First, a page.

Day 25: Marketing your design system

I’m going to dive into Storybook tomorrow, but I wanted to start with a few important things to consider when deciding what tool to use to build a design system reference site.

Let’s start with this question: what do potential users need to know about your design system?

It’s going to depend a bit on a few things. Who are your users? What does your product stack look like? What does your design system include?

Remember, your design system is a product. Like any product that promises to deliver value to someone, you need to make the case to those people. I call that marketing. That’s why audience is such an important consideration. Make sure you talk to potential users and understand their needs.

To start, we can make a few educated guesses about what questions they'll be asking:

  • What can I make with this design system?
  • What does it include? Is it a design library, a code library, or both?
  • How do I install and use it?

With those questions in mind, what tool makes the most sense for our reference site?

  • If your design system is really just a Figma UI kit with usage guidance for components and the primary audience for your design system are product designers who create visual prototypes, you may want to make your "reference site" a Figma file.
  • If your design system is a component library and the primary audience are engineering teams that build web-based apps at your org, Storybook is probably a good solution. Should it just be local, or should it be published?
  • If you’ve got a complex multi-tiered design system that powers dozens of apps at a large organization, you may need a full-on marketing site to showcase what people have built with the design system and how they’ve done it. Your engineering team could stand up a site on the company’s default CMS, or you could build out the site with a low-code tool like Webflow or Framer.
  • If you’re a highly collaborative organization with lots of input from design, engineering, and leadership teams, you may benefit from a “third space” tool like Supernova, Zeroheight, Knapsack, or Luro. Each differ slightly in the features they offer, but they’re meant to be a hub for all parts of a connected design system. You can pull in design resources (like token files, components, and Figma frames) and code resources (like code snippets, markdown, and Storybook stories) and reference those resources in documentation pages. This documentation can be easily shared with and contributed to by others in your org. No need to learn a discipline-specific tool.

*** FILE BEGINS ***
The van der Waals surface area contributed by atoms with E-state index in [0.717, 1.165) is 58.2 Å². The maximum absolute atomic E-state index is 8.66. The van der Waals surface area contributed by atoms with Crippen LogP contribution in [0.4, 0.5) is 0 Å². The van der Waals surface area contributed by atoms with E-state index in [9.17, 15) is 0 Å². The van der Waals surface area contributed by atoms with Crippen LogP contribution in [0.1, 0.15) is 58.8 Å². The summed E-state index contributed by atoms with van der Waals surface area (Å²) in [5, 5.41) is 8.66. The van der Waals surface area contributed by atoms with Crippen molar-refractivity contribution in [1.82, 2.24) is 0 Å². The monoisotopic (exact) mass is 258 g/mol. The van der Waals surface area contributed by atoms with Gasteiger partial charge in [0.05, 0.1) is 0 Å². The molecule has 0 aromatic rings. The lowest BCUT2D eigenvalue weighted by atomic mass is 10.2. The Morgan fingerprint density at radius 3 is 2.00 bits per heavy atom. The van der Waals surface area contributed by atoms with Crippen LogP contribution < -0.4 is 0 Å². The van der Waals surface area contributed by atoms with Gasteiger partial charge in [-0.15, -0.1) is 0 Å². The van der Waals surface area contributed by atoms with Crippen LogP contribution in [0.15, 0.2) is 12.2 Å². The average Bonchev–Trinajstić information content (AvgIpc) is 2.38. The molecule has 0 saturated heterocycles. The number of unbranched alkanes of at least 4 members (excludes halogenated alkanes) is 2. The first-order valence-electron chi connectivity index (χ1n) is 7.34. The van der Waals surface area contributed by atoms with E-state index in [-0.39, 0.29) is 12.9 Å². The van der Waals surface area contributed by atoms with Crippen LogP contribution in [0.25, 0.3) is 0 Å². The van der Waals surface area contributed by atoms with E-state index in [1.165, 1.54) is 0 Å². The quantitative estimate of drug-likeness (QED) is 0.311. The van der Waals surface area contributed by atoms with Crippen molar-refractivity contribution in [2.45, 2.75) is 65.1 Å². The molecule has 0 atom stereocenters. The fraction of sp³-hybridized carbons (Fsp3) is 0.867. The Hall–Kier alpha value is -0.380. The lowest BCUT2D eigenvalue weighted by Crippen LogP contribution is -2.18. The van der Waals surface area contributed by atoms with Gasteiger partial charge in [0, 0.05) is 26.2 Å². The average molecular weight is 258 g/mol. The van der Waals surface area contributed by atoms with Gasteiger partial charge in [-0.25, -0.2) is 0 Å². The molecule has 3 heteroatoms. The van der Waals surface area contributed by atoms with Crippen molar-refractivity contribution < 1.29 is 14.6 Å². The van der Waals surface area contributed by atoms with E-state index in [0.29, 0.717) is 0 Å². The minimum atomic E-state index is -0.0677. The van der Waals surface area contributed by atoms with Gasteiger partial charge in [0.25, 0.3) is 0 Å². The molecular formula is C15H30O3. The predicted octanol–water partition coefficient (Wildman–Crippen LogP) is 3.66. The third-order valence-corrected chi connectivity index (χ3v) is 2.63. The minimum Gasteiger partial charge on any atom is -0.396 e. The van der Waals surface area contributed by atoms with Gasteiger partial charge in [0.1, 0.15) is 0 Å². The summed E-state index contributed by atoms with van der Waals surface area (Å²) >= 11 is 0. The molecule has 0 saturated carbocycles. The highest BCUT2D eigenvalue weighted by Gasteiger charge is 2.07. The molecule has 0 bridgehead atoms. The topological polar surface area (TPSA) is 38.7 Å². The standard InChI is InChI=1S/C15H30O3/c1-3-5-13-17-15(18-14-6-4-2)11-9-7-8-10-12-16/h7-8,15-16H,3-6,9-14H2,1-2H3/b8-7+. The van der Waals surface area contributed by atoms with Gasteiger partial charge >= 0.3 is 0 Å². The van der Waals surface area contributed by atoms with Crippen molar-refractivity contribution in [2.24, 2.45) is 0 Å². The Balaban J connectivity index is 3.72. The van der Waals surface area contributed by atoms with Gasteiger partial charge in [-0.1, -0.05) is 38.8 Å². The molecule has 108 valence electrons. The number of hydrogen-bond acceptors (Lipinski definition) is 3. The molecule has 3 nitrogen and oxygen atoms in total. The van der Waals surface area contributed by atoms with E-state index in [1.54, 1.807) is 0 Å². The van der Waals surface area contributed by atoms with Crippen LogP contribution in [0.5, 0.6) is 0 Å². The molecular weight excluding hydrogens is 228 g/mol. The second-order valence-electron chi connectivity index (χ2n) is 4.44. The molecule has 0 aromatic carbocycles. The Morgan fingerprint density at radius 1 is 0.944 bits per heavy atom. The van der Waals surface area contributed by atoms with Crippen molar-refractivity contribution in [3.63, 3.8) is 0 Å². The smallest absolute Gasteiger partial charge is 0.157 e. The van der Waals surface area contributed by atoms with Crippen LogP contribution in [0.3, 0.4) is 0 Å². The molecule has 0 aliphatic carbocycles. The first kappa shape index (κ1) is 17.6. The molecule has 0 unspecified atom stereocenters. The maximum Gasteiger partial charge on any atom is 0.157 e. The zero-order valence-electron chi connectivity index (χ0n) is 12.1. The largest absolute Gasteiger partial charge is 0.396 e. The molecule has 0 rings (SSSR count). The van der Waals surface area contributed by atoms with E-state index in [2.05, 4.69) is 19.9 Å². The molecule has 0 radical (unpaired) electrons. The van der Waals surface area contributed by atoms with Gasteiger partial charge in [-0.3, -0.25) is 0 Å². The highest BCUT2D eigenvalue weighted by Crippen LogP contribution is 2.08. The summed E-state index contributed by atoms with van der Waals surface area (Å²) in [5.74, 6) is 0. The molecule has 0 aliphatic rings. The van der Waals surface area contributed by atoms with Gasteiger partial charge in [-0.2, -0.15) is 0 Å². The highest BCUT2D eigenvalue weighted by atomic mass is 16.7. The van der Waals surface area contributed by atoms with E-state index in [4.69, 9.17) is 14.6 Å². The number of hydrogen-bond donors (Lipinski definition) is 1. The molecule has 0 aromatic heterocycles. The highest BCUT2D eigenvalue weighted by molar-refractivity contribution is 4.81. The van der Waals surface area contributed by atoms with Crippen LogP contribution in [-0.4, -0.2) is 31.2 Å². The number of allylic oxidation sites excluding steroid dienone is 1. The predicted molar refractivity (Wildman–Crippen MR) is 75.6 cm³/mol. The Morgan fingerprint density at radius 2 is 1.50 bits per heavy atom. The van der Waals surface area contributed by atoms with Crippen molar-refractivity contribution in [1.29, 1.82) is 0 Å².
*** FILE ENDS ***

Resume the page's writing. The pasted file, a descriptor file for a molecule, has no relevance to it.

Each of these approaches have pros and cons:

  • A Figma-only reference site might overwhelm engineers who don’t know their way around the interface.
  • A Storybook-only reference site might alienate designers who don’t know how to run Storybook locally.
  • A large marketing site requires considerable work to build and maintain.
  • A third-space app requires less work up-front, but pricing models are usually per user, which can quickly add up and disincentivize wide sharing.

As I said earlier, what tool you choose depends on a number of factors. I hope this post has given you a good sense of what those factors are and which tool (or set of tools) might make the most sense for your design system and organization.

If you only get one thing from this email, let it be this:

The hardest and most important part of a good reference site is creating the content. Spend 5% of your time selecting the tool and 95% of your time filling it with content. Pick something that your team feels comfortable with and start creating. If you have to move to a new tool at some point, much of the hard work is already done.

Since my small BofA Utility Nav project is primarily a component library, I’m going with Storybook (for now). I’ll walk you through that tomorrow.

P.S. If you’ve just joined the list, I’m in the middle of a practical design system build. You can catch up at the beginning of the series here.

Jesse Gardner

Up Next: Day 26: A Storybook primer

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